The 2004 presidential elections in Tunisia were equally noncompetitive. According to the constitution and electoral code, only the leaders of parties holding seats in parliament are eligible to run for president. The loyal opposition ran three candidates: Mohamed Bouchia, secretary general of the PUP; Mounir Beji, president of the PSL; and Halouani of the Renewal Movement. As noted, Halouani and his party became more critical of the regime over time, and they paid for it at the ballot box. The other two candidates ran symbolic races in which they essentially endorsed Ben Ali’s reelection. The incumbent won 94.48 percent of the vote, while Halouani, who received 0.95 percent, publicly decried the results. There are concerns that the 2002 constitutional amendments eliminating the three-term limit for presidents will allow Ben Ali to attain an overwhelming victory in the 2009 election as well. Recent studies of political regimes with both democratic and authoritarian traits have established a benchmark of 75 percent of the vote for victorious incumbent presidential candidates as the key indication that the regime may be considered authoritarian rather than democratic.
The 2002 constitutional amendment that ended the three-term limit for presidents also created a second parliamentary chamber, the Chamber of Advisors. One third of its members are chosen by an electoral college representing local officials, another third are elected by trade unions and other sociopolitical organizations, and the remaining third are chosen by the president.20 The creation of the second chamber allows the government to mitigate any unfavorable votes in the lower house, a strategy utilized effectively by the regime in Morocco.21 In July 2005 the government conducted elections for the new chamber. The General Union of Tunisian Workers (UGTT) refused to name candidates for what it viewed as an undemocratic initiative.
The Tunisian president has nearly absolute powers. Both houses of parliament operate under the control of the ruling party, which he dominates. The president selects the prime minister and cabinet ministers, and appoints the governors of Tunisia’s 23 provinces. The executive initiates legislation, and the president rules by decree when the legislature is not in session. The president is commander in chief of the armed forces and enjoys judicial immunity while in office.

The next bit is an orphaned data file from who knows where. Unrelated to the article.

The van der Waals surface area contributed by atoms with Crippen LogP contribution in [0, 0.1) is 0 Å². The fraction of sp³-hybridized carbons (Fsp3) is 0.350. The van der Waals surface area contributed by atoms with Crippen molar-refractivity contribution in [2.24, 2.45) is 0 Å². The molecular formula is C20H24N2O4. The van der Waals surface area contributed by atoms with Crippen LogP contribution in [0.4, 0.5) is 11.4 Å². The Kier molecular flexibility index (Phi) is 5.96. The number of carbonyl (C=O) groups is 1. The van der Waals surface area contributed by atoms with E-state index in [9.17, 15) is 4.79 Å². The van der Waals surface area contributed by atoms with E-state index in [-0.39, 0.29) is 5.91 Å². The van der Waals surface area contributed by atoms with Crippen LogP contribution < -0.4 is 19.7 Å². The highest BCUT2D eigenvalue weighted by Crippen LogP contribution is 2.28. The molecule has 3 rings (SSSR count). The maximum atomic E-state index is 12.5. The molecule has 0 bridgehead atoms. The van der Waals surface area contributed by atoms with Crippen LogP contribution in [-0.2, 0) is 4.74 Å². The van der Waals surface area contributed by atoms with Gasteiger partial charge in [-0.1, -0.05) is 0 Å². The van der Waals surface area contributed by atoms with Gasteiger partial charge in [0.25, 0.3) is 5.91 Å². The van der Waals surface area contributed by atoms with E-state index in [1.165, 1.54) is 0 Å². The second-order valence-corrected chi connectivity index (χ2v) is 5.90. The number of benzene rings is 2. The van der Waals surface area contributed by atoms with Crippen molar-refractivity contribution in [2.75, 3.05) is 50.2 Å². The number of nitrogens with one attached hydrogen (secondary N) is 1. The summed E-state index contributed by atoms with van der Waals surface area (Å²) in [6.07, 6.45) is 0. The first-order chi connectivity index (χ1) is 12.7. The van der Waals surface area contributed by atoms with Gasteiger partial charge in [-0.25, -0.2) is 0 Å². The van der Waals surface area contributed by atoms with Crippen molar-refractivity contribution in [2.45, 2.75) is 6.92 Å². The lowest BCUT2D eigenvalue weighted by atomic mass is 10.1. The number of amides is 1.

The president’s control of the legislative process is reinforced by the judiciary’s inability to serve as a balancing power. Despite the existence of constitutional and legal guarantees of judicial independence, the executive dominates the judicial domain. The president appoints members of the Constitutional Council and exercises indirect authority over it through powers of assignment, tenure, and transfer. The Tunisian civil service, while qualified and efficient, is also subject to presidential control due to its hierarchical, centralized structure and its strong links to the ruling party.
Associational life in Tunisia is stifled by various governmental measures. In recent years the government has effectively repressed human rights organizations that had been at the forefront of efforts to increase public accountability. Among other tactics, the authorities used supporters to infiltrate and undermine organizations. Counterterrorism legislation passed on December 10, 2003, has become a tool to restrict the freedom to establish organizations and political parties. The law, which aimed to support international efforts against terrorism and money laundering, erodes defendants’ rights and contains a broad definition of terrorism that could be used to prosecute peaceful dissent. During a World Summit on the Information Society (WSIS) that took place in Tunisia in 2005, opposition figures held a hunger strike to draw attention to political prisoners. The government clamped down on nongovernmental organizations (NGOs) during the run-up to the conference, and members of human rights groups in particular faced arrest, imprisonment, and even physical attacks in the street. Domestic donors to civic organizations and public policy institutes remain subject to state pressure.
The media is tightly controlled in Tunisia, the internet is monitored, and freedom of political expression is extremely limited even by regional standards. According to the Tunisian League of Human Rights, the Association of Women Democrats, and the National Council for Freedom in Tunisia, the public did not have access to fair and balanced media coverage during the 2004 legislative and presidential elections. The Tunisian media include a set of private and state-owned newspapers as well as state-sponsored television and radio. Both public and private media outlets produce material favorable to the government in most instances. There are 245 privately owned magazines, but most are owned by figures close to the president. Self-censorship is significant, and repressive measures are taken against any outlets that offer oppositional viewpoints; for example, most online publications, such as Kalimat and Tunizine, are accessible only from abroad. The authorities frequently tell journalists whom to cover and how.